Friday, September 18, 2009

Due process: notice, and an opportunity to go through the motions

Via LGF -- no, really, they're positively sane these days -- this story about creationist-inspired shenanigans in Louisiana:
The state’s top school board Wednesday approved procedures for residents who object to materials that challenge the teaching of evolution in public school science classes.

The rules, which were praised by evolution critics, stem from a law approved last year by the Legislature.

Backers say the law is needed to give science teachers more freedom to challenge traditional theories, including Charles Darwin’s theory of evolution.
Because that's what teaching grade-school science is about -- "challenging" the best-established theories. Hopefully they'll take on that silly Second Law of Thermodynamics while they're at it.
Critics contend the measure, called the Louisiana Science Education Act, is aimed at injecting religious themes into public schools.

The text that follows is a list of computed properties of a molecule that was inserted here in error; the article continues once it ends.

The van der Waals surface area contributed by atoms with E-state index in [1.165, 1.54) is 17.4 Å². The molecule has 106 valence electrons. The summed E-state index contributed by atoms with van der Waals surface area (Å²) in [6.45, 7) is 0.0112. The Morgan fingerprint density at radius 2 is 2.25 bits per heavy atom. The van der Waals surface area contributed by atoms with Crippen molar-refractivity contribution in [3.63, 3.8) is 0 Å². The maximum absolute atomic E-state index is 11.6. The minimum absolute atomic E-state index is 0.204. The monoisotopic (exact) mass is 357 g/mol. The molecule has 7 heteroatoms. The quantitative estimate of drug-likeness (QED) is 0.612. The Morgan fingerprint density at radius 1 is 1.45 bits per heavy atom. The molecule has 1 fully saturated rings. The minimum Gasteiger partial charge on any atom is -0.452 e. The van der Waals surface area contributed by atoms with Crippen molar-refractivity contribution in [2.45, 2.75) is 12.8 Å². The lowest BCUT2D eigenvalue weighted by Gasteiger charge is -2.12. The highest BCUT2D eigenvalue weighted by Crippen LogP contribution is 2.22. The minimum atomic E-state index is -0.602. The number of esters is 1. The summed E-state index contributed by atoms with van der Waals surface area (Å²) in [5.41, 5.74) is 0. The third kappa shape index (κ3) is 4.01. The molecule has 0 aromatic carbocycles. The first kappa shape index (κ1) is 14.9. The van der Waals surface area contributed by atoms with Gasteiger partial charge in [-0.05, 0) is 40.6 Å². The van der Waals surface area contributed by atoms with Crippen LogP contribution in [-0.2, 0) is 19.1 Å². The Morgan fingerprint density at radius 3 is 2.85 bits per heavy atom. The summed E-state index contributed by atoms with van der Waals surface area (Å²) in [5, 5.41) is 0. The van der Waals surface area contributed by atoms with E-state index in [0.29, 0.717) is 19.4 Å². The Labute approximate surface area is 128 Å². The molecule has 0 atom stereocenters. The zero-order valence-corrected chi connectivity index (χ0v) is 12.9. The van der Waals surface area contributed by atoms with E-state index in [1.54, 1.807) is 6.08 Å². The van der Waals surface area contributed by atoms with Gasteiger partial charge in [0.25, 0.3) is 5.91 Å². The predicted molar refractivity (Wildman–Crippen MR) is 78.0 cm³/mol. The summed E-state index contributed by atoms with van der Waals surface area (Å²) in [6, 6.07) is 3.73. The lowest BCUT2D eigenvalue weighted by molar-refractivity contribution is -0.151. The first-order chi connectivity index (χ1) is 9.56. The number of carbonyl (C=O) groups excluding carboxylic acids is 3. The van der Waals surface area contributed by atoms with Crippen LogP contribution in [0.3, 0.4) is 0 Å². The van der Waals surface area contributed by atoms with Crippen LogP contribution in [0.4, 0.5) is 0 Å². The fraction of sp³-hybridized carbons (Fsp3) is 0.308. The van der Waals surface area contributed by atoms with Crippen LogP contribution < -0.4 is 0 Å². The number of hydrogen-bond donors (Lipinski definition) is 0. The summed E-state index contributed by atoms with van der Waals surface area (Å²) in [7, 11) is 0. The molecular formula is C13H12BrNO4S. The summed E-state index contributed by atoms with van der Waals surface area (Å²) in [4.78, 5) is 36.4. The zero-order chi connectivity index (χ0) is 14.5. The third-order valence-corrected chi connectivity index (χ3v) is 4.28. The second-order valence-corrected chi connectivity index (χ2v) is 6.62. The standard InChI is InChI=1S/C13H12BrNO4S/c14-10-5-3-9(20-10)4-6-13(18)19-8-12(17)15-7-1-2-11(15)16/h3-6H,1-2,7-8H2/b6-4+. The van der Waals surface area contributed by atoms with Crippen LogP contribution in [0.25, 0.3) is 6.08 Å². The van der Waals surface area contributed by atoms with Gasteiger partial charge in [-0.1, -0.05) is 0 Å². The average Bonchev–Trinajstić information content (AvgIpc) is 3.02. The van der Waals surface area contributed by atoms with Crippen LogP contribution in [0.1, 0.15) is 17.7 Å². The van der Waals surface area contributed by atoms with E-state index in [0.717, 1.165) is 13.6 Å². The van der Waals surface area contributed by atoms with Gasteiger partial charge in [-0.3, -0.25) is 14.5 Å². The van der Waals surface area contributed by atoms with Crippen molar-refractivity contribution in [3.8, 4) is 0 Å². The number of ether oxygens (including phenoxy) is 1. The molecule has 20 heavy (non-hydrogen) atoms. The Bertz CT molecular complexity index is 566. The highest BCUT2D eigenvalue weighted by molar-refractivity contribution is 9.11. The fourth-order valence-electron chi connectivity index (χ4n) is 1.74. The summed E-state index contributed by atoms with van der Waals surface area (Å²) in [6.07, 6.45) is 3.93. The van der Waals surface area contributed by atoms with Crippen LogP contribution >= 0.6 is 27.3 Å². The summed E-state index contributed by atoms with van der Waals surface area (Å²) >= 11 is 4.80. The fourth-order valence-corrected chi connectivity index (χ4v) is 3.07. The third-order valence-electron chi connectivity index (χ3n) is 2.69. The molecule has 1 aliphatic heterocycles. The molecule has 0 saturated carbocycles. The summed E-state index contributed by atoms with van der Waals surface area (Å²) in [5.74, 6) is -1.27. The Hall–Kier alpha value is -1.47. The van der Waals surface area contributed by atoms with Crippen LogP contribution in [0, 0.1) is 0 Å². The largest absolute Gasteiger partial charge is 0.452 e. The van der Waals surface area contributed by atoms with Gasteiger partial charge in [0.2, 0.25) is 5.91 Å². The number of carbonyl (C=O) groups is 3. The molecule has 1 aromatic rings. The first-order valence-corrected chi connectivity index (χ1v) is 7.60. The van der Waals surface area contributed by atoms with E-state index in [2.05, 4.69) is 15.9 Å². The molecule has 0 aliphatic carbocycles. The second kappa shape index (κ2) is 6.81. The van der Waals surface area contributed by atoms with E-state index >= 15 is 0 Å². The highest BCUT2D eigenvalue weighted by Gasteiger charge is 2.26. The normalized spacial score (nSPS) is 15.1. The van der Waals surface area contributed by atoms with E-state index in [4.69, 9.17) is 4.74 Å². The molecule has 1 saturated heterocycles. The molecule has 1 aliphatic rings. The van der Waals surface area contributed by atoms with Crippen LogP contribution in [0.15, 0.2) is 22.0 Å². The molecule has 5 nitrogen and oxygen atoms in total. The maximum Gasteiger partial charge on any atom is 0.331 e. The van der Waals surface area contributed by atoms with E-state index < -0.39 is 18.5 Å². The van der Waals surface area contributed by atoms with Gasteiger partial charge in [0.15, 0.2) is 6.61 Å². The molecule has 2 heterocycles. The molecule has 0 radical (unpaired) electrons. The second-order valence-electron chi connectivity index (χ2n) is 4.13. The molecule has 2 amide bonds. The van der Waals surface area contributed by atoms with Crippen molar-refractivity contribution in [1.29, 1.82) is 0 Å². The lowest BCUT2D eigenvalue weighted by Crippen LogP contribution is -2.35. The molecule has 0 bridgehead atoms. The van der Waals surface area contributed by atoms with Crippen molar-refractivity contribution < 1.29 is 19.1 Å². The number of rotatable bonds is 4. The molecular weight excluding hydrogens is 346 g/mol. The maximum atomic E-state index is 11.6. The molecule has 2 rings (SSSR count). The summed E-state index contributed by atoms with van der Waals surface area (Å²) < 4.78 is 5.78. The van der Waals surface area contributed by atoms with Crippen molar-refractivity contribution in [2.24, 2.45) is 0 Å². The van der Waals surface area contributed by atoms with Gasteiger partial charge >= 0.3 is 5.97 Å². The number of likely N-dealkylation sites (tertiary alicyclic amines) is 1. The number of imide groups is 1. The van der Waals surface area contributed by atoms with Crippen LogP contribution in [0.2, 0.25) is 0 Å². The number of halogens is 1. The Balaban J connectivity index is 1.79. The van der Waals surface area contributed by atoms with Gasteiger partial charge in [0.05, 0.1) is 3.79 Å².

The statute allows science teachers to use supplemental materials, in addition to state-issued textbooks, to teach evolution and other topics.

“What’s left hanging are the procedures when a complaint is raised,” said Scott Norton, assistant state superintendent for student and school performance.

The department recommended that any complaints undergo an initial review by a three-member panel named by the agency, then go to the state board for a final decision.

But Dale Bayard, of Sulphur, chairman of the committee that tackled the issue, changed that and the committee went along.

Under Bayard’s change, two reviewers will be named by the department to review the science materials in question as well as one reviewer each named by the challenger, the school and the publisher.
Sounds like a lot of 4-1 votes on the horizon. The real motive is all too candidly stated by one of the kibbitzers:
Gene Mills, president of the Louisiana Family Forum Action, praised the rules and said Bayard’s plan was better than the department’s recommendation.

“Arguably this is the closest thing that would mimic due process,” Mills said in a telephone interview after the meeting. “That seems equitable to me.”
Expect to see those words quoted in an appellate brief in a year or two, after "due process" has been "mimiced" ("mimicked"?) sufficiently to allow for federal-court review.

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